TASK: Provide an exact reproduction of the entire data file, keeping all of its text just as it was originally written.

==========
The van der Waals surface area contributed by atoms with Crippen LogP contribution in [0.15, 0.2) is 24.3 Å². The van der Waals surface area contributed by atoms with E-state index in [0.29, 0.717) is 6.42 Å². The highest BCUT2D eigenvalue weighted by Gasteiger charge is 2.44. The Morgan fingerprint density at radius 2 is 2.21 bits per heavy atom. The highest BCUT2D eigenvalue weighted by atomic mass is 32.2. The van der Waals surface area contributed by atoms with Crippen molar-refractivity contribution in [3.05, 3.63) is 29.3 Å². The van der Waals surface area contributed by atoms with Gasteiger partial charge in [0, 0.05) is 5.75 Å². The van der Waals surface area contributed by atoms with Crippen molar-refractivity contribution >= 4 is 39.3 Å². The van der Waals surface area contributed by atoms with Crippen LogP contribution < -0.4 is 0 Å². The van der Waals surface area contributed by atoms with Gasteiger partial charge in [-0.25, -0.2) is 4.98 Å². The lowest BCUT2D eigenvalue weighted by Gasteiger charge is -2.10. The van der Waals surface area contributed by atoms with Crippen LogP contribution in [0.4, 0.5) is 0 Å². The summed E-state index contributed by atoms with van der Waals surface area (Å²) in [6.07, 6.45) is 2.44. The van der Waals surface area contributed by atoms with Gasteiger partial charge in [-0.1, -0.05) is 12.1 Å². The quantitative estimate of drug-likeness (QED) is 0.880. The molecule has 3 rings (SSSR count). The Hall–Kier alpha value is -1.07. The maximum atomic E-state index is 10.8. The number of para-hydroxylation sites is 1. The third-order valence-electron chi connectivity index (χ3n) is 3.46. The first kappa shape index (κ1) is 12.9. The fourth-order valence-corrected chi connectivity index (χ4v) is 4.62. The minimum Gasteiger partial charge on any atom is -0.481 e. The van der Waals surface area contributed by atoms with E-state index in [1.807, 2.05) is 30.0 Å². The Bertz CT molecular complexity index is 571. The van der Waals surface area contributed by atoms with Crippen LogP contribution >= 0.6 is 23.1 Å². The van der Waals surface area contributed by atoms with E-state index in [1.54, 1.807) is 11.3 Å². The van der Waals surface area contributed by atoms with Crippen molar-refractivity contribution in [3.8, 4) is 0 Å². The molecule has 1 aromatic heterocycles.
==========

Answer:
The van der Waals surface area contributed by atoms with Crippen LogP contribution in [0.15, 0.2) is 24.3 Å². The van der Waals surface area contributed by atoms with E-state index in [0.29, 0.717) is 6.42 Å². The highest BCUT2D eigenvalue weighted by Gasteiger charge is 2.44. The Morgan fingerprint density at radius 2 is 2.21 bits per heavy atom. The highest BCUT2D eigenvalue weighted by atomic mass is 32.2. The van der Waals surface area contributed by atoms with Crippen molar-refractivity contribution in [3.05, 3.63) is 29.3 Å². The van der Waals surface area contributed by atoms with Gasteiger partial charge in [0, 0.05) is 5.75 Å². The van der Waals surface area contributed by atoms with Crippen molar-refractivity contribution >= 4 is 39.3 Å². The van der Waals surface area contributed by atoms with Crippen LogP contribution < -0.4 is 0 Å². The van der Waals surface area contributed by atoms with Gasteiger partial charge in [-0.25, -0.2) is 4.98 Å². The lowest BCUT2D eigenvalue weighted by Gasteiger charge is -2.10. The van der Waals surface area contributed by atoms with Crippen LogP contribution in [0.4, 0.5) is 0 Å². The summed E-state index contributed by atoms with van der Waals surface area (Å²) in [6.07, 6.45) is 2.44. The van der Waals surface area contributed by atoms with Gasteiger partial charge in [-0.1, -0.05) is 12.1 Å². The quantitative estimate of drug-likeness (QED) is 0.880. The molecule has 3 rings (SSSR count). The Hall–Kier alpha value is -1.07. The maximum atomic E-state index is 10.8. The number of para-hydroxylation sites is 1. The third-order valence-electron chi connectivity index (χ3n) is 3.46. The first kappa shape index (κ1) is 12.9. The fourth-order valence-corrected chi connectivity index (χ4v) is 4.62. The minimum Gasteiger partial charge on any atom is -0.481 e. The van der Waals surface area contributed by atoms with E-state index in [1.807, 2.05) is 30.0 Å². The Bertz CT molecular complexity index is 571. The van der Waals surface area contributed by atoms with Crippen LogP contribution >= 0.6 is 23.1 Å². The van der Waals surface area contributed by atoms with E-state index in [1.54, 1.807) is 11.3 Å². The van der Waals surface area contributed by atoms with Crippen molar-refractivity contribution in [3.8, 4) is 0 Å². The molecule has 1 aromatic heterocycles.